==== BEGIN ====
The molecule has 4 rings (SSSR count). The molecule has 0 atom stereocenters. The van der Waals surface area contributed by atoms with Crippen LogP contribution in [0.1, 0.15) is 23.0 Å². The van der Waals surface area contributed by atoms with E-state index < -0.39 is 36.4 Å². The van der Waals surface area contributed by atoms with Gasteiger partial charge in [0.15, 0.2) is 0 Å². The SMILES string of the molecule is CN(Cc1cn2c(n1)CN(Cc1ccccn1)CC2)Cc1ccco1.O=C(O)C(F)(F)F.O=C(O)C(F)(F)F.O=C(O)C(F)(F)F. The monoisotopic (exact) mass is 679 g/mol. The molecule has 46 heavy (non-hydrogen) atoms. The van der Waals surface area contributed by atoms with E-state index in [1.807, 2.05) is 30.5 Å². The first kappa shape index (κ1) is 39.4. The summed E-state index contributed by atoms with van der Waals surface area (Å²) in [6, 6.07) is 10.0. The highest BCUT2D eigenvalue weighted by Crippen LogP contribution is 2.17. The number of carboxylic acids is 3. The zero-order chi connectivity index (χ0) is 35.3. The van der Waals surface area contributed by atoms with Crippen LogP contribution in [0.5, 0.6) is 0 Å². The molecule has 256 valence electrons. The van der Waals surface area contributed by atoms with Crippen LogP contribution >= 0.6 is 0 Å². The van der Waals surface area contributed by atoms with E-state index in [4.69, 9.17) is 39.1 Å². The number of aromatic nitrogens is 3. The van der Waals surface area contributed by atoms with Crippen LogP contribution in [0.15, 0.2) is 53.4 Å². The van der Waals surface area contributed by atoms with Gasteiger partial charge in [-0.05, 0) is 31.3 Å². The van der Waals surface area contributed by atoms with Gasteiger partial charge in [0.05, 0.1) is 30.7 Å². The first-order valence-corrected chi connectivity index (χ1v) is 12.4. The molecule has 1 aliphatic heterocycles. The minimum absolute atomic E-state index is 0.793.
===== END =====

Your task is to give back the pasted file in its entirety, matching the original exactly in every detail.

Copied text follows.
The molecule has 4 rings (SSSR count). The molecule has 0 atom stereocenters. The van der Waals surface area contributed by atoms with Crippen LogP contribution in [0.1, 0.15) is 23.0 Å². The van der Waals surface area contributed by atoms with E-state index < -0.39 is 36.4 Å². The van der Waals surface area contributed by atoms with Gasteiger partial charge in [0.15, 0.2) is 0 Å². The SMILES string of the molecule is CN(Cc1cn2c(n1)CN(Cc1ccccn1)CC2)Cc1ccco1.O=C(O)C(F)(F)F.O=C(O)C(F)(F)F.O=C(O)C(F)(F)F. The monoisotopic (exact) mass is 679 g/mol. The molecule has 46 heavy (non-hydrogen) atoms. The van der Waals surface area contributed by atoms with E-state index in [1.807, 2.05) is 30.5 Å². The first kappa shape index (κ1) is 39.4. The summed E-state index contributed by atoms with van der Waals surface area (Å²) in [6, 6.07) is 10.0. The highest BCUT2D eigenvalue weighted by Crippen LogP contribution is 2.17. The number of carboxylic acids is 3. The zero-order chi connectivity index (χ0) is 35.3. The van der Waals surface area contributed by atoms with Crippen LogP contribution in [0.5, 0.6) is 0 Å². The molecule has 256 valence electrons. The van der Waals surface area contributed by atoms with Crippen LogP contribution >= 0.6 is 0 Å². The van der Waals surface area contributed by atoms with E-state index in [4.69, 9.17) is 39.1 Å². The number of aromatic nitrogens is 3. The van der Waals surface area contributed by atoms with Crippen LogP contribution in [0.15, 0.2) is 53.4 Å². The van der Waals surface area contributed by atoms with Gasteiger partial charge in [-0.05, 0) is 31.3 Å². The van der Waals surface area contributed by atoms with Gasteiger partial charge in [0.05, 0.1) is 30.7 Å². The first-order valence-corrected chi connectivity index (χ1v) is 12.4. The molecule has 1 aliphatic heterocycles. The minimum absolute atomic E-state index is 0.793.